Any insight or guidance would be much appreciated!

What is the OS and test you are running inside the hypervisor? I have a few SSD’s in a TrueNAS mini that are giving me about 700 MB/S with this quick (but I know not very in depth) test of writing out 2GiB of data
time sh -c "dd if=/dev/zero of=testfile bs=1900k count=1k && sync"

The hypervisor is a Dell R620 running XCP-ng and the VM I’m using for testing is a fresh install of Debian 10.7.

The results of your dd command are below which seem to be a little better:

root@testing:~# time sh -c "dd if=/dev/zero of=testfile bs=1900k count=1k && sync"
1024+0 records in
1024+0 records out
1992294400 bytes (2.0 GB, 1.9 GiB) copied, 6.27079 s, 318 MB/s

real    0m7.457s
user    0m0.005s
sys     0m2.248s

The dd command I was using on the VM for testing was dd if=/dev/zero of=test bs=1M count=1024 oflag=dsync. I just ran that same dd command on the hypervisor storage repository mount and here are those results:

[21:29 xcp-ng-bench1 897f568a-4e99-83d2-c1a8-92e2440f9830]# dd if=/dev/zero of=test bs=1M count=1024 oflag=dsync
1024+0 records in
1024+0 records out
1073741824 bytes (1.1 GB) copied, 4.62474 s, 232 MB/s

And your dd test ran directly on the storage repository mount:

[21:34 xcp-ng-bench1 897f568a-4e99-83d2-c1a8-92e2440f9830]# time sh -c "dd if=/dev/zero of=testfile bs=1900k count=1k && sync"
1024+0 records in
1024+0 records out
1992294400 bytes (2.0 GB) copied, 3.29378 s, 605 MB/s

real    0m3.578s
user    0m0.008s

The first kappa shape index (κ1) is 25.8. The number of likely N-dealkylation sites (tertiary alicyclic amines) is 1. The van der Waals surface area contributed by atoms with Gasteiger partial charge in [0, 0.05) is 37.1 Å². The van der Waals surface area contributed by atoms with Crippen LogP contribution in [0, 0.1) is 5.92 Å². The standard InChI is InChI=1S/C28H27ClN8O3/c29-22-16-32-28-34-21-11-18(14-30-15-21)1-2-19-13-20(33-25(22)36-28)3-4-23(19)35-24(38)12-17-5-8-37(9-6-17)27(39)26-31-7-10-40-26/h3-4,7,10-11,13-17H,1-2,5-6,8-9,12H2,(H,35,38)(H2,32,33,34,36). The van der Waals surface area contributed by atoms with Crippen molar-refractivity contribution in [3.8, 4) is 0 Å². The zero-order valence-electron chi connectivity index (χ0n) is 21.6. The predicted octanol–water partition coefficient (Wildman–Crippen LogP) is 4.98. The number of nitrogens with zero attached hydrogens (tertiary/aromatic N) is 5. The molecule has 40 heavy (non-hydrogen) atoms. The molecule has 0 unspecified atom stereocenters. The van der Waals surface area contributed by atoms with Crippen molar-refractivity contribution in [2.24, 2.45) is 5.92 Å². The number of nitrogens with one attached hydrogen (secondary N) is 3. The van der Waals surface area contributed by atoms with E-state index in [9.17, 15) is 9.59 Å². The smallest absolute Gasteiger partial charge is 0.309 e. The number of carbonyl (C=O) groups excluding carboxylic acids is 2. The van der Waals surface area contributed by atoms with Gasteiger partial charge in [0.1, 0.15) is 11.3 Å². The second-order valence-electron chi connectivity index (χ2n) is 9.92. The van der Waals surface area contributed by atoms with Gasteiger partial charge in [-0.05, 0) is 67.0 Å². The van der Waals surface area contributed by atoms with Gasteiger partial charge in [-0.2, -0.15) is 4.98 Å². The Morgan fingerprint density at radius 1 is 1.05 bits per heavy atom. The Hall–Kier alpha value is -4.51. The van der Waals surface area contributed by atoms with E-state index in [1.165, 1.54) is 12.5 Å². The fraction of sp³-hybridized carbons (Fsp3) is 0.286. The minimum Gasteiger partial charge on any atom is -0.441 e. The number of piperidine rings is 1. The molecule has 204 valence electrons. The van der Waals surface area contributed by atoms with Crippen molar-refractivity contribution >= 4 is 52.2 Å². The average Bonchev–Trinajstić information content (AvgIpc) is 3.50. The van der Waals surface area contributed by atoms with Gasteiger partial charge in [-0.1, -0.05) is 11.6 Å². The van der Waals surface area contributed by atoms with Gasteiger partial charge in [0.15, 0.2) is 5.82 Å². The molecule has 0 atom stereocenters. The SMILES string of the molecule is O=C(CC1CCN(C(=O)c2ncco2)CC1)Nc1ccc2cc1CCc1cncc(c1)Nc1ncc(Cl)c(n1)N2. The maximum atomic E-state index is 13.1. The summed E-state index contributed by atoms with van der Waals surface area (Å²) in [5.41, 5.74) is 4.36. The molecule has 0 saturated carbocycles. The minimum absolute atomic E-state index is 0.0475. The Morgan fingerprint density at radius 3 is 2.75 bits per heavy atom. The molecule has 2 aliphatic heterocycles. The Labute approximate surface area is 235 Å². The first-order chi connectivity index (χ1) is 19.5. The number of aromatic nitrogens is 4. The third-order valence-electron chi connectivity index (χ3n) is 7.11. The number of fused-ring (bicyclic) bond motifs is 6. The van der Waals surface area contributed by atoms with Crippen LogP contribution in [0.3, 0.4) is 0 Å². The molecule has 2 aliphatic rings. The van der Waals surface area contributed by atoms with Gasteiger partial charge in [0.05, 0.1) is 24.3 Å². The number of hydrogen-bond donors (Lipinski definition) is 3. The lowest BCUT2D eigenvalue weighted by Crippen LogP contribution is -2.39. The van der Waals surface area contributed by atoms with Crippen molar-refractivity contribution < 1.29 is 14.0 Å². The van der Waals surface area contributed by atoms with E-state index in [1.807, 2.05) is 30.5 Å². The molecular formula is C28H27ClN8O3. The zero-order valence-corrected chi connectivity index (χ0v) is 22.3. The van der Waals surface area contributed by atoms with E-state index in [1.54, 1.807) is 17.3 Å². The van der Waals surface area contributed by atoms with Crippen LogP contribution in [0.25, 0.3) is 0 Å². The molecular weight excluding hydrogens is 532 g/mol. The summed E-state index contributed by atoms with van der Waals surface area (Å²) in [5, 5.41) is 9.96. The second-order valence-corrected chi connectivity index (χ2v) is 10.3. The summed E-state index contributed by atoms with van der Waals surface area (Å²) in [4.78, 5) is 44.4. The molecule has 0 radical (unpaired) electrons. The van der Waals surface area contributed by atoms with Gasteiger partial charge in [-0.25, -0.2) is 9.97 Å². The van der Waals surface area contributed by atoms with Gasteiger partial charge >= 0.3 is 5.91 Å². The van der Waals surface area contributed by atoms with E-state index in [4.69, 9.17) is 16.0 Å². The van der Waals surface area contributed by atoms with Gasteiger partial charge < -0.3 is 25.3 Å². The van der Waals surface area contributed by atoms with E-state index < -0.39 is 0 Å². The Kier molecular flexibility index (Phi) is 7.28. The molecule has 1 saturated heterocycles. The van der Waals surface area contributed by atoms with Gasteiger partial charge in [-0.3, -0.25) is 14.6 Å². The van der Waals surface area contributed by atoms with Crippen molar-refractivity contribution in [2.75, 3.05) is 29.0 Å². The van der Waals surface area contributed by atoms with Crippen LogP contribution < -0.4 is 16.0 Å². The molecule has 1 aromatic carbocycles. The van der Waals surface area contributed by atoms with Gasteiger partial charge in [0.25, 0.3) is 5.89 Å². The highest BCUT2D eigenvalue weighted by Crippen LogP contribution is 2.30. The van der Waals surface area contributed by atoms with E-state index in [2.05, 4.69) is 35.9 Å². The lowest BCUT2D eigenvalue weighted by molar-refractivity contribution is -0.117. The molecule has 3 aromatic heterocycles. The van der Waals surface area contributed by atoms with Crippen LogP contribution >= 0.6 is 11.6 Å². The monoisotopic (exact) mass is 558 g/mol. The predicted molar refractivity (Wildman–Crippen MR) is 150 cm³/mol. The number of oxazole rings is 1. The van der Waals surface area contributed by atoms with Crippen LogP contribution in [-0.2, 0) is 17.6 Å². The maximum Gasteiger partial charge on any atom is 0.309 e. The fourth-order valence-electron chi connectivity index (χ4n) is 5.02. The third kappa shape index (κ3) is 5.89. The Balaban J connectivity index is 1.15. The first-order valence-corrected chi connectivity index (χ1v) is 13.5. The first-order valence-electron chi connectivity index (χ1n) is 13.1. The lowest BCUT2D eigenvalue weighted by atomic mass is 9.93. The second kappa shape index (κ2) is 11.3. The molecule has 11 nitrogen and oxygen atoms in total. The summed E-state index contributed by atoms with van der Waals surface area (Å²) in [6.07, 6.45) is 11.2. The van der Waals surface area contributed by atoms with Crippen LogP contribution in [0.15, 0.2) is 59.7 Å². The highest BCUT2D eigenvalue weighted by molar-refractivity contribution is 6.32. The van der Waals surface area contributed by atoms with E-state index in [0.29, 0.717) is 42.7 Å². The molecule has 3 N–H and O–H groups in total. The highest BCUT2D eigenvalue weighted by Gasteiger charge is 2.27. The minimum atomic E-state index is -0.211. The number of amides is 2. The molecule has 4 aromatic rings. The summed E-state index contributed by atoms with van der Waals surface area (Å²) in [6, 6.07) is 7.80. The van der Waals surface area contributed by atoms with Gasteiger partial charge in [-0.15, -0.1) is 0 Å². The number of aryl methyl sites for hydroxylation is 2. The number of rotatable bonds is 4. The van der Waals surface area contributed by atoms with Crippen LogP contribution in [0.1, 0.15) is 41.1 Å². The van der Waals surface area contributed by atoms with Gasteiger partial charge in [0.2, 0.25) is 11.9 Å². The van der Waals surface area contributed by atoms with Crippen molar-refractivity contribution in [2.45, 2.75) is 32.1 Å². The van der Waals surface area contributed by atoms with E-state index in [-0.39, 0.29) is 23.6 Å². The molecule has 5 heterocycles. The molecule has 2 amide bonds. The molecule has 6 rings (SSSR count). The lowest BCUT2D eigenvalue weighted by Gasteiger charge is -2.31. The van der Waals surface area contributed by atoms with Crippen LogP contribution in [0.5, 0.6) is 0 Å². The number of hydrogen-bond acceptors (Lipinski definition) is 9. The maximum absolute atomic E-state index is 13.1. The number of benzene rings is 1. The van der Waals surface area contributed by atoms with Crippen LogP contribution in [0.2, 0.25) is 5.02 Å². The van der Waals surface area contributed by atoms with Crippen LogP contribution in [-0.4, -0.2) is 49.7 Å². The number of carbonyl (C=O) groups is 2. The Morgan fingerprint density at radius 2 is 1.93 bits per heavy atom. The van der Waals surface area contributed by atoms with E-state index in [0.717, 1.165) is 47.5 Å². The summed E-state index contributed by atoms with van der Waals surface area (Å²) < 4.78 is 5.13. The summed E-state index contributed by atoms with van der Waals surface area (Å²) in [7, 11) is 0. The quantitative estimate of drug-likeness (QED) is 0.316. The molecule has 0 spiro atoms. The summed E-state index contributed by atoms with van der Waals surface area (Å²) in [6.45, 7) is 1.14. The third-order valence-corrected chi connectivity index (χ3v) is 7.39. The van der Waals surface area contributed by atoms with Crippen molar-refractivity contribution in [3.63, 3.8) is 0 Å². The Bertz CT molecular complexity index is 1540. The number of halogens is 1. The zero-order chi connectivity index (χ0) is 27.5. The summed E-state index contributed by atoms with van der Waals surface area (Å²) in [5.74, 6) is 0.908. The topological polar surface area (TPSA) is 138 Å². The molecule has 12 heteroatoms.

sys     0m3.287s

So am I missing something? Does the oflag=dsync on the dd command actually force ZFS to do synchronous writes even if sync is turned completely off?

I know plenty of folks using these drives but always front ended with a NVME such as the Samsung PM1725a.

While this drive is SAS 12G SSD and should theoretically hit 1500 MB/s on sequential reads and writes it rated random writes cap at around 35,000 IOPs (to be fair its reads are 200K). Far below what a 6G Samsung Evo can do.

This maybe a simple case of good but incomplete build. Guess it would really comedown to what you were using as your SLOG.

Your setup with the PM1725a NVME was actually a internally tested and certified by VMware for vSAN.

My gut tells me it is the HBA. I’ve built many whitebox SANs and this was one of the first hurdles I had to design around.

Sorry for not including that information! The SLOG device I have is an Intel 900p 260GB. The phoronix/openbenchmark tests labelled “NVMe” are tests that were ran with the NVMe as an SLOG.

I did see a decent performance increase with sync writes using an NVMe SLOG but like I said, something irks me about getting a bit over 200MBps write on 10 enterprise SSDs with no work load on the NAS.